For more on healthy aging, here are some of my prior posts plus an article by Elkhonon Goldberg.

Music & Memory ~ Alive Inside Documentary

For as long as I’ve been interested in the brain, neurologist Oliver Sacks has been someone who has stood out. He is an author of many books, in particular one with an intriguing title, The Man Who Mistook His Wife For A Hat, and one that directly relates to a topic of great interest to me, Musicophilia. If you’ve been following my blog posts, you’ll recall I am reading Dan Levitan’s This Is Your Brain On Music (just one chapter to go!)

The video clip below is from Alive Inside, a documentary about the impact of music on people who live with dementia and Alzheimer’s. The movie is being screened next week in New York City at The Rubin Museum of Art. You can read more about the program of bringing music to nursing homes and people with Alzheimer’s at Music & memory.

[Update April 22: My friend Ann sent me a link to NPR’s eight minute interview – For Elders With Dementia, Musical Awakenings – with Dan Cohen, the person who started the process of crafting individualized song lists for folks with dementia and Alzheimer’s, around which the Alive Inside documentary is based. In my Seated Sunday Yoga Songfest at The Pavilion, I have seen similar connections reblossom when a familiar song plays. There is often the added piece of a personal connection, as my hands connect with another’s, we move and sway and sing, we smile and look into each other’s eyes.]

Last post – Music; this post – Dance

For me, they are linked – I hear music, I start to move. And if it’s a certain kind of music, my body starts to dance. The only thinking I do is split second, wondering if it is okay to start dancing in my current surroundings.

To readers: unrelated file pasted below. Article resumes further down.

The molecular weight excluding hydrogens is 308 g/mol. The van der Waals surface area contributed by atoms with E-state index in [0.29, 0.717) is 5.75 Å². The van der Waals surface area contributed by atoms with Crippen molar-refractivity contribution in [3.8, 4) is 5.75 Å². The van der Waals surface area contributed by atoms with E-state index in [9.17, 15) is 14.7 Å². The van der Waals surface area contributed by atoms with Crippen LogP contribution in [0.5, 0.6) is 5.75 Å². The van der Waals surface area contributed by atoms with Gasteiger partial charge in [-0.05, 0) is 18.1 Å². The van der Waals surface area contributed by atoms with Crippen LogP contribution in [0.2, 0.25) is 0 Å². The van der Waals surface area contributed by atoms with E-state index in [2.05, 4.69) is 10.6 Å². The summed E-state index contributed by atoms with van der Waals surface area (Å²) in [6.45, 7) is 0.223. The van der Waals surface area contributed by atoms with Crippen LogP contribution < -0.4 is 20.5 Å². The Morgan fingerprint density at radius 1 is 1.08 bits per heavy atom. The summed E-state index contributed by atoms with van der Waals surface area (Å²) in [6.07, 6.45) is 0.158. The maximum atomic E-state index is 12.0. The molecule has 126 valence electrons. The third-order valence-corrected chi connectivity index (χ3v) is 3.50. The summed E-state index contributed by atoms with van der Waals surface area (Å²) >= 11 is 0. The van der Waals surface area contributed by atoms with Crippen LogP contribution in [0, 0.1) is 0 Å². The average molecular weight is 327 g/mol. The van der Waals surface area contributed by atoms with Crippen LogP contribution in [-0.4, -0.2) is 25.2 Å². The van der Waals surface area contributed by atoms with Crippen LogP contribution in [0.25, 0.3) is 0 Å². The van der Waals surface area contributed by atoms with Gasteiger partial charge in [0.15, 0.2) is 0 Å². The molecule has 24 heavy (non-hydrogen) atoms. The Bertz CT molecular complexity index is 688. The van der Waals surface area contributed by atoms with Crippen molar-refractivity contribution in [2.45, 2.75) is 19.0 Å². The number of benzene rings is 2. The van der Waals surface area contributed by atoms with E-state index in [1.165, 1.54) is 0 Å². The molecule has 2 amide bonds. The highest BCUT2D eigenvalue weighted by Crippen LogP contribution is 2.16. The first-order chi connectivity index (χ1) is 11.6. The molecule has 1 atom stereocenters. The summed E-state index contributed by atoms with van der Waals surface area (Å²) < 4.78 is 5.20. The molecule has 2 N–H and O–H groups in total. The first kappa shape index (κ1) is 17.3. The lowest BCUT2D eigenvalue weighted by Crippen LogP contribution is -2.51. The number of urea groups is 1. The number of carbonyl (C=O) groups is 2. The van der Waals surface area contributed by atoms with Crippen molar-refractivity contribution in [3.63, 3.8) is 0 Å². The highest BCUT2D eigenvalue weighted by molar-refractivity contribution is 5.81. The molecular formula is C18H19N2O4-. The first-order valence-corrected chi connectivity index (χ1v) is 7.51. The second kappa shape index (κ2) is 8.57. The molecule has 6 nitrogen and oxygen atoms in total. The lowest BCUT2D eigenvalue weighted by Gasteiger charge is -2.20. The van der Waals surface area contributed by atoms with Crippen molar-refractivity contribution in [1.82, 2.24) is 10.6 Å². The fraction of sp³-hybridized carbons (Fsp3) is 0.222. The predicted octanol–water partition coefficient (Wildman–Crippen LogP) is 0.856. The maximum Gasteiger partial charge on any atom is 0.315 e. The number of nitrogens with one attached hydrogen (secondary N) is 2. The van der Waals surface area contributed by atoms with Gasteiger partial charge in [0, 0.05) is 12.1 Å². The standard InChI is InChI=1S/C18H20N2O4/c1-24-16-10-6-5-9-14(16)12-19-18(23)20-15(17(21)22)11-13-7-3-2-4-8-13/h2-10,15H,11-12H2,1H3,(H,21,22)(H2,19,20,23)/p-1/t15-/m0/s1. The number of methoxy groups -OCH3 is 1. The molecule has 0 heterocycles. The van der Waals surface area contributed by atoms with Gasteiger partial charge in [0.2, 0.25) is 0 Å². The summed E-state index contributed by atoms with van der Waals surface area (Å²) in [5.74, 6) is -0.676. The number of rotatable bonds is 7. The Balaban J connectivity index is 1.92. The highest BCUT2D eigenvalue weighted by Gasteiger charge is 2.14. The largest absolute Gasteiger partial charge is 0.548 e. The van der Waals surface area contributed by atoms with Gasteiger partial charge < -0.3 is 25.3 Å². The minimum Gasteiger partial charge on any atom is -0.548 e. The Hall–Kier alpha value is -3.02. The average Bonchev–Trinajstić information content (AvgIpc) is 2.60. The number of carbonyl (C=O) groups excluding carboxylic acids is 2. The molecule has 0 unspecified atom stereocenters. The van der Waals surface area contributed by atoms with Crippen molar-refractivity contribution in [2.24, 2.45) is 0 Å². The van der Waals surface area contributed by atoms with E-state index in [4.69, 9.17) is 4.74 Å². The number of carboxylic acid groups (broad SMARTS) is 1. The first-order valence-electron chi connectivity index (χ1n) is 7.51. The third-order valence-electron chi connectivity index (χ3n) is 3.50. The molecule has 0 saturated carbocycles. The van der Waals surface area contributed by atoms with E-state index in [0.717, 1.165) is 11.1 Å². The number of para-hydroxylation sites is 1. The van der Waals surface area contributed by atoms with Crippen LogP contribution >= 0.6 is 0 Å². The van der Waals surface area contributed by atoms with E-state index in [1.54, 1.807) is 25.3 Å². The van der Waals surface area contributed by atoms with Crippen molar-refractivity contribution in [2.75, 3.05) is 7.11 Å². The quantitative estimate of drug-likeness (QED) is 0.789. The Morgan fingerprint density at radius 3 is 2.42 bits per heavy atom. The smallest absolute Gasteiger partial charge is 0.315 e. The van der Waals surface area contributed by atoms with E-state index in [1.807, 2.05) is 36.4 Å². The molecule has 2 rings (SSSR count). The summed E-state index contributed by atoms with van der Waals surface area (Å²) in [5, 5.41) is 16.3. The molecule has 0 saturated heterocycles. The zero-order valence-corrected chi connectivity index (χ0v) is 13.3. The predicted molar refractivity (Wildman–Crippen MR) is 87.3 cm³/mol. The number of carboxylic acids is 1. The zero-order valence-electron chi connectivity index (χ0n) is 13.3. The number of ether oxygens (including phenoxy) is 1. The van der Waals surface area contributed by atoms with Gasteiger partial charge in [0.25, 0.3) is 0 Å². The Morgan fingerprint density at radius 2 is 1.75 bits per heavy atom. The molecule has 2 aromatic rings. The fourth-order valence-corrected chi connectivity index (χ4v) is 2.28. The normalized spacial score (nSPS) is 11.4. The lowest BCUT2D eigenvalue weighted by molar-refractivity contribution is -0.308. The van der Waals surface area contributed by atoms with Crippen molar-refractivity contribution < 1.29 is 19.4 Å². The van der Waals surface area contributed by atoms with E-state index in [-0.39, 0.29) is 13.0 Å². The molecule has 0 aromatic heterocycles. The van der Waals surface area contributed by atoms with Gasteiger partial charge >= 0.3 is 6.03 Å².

Music has an amazing impact on the brain, influencing neuronal impulses to cause movement. This Facebook wall post says it all. In fact, there are instances where dancing helps the brain to think.

Parkinson’s Disease – Dance for PD

I have been training, via Dance for PD, to teach dance to people with Parkinson’s. At some point, a person who has Parkinson’s winds up having difficulty controlling their movement. Their body parts function just fine, but the signal that is sent from their brain to their legs, for instance, gets lost in translation. The signal never arrives, or it arrives late or in a discombobulated form.

It turns out, though, that when someone with Parkinson’s participates in these Dance for PD dance classes, something magical happens. The music permeates their minds and provides rhythmic accompaniment for their movement signals to traverse from the brain to the body part. Feet and legs can move, indeed, dance, often gracefully and fluidly, facilitated by the music.

Dementia and Alzheimer’s Disease

Very powerful it is, this dance! Especially in a social setting. Bringing people together to touch hands, figure out who leads, who follows, and how to create movement through music and footwork – all of this requires thought, concentration, focus and quick planning ahead. According to this article by Richard Powers, a dance instructor and presenter at Stanford University, dancing makes you smarterIt’s not just about the physical exercise provided by dance or the release of endorphins that ultimately makes a person feel good, it’s the social aspects that benefit cognition.

Frequent dancing apparently makes us smarter. A major study added to the growing evidence that stimulating one’s mind can ward off Alzheimer’s disease and other dementia, much as physical exercise can keep the body fit.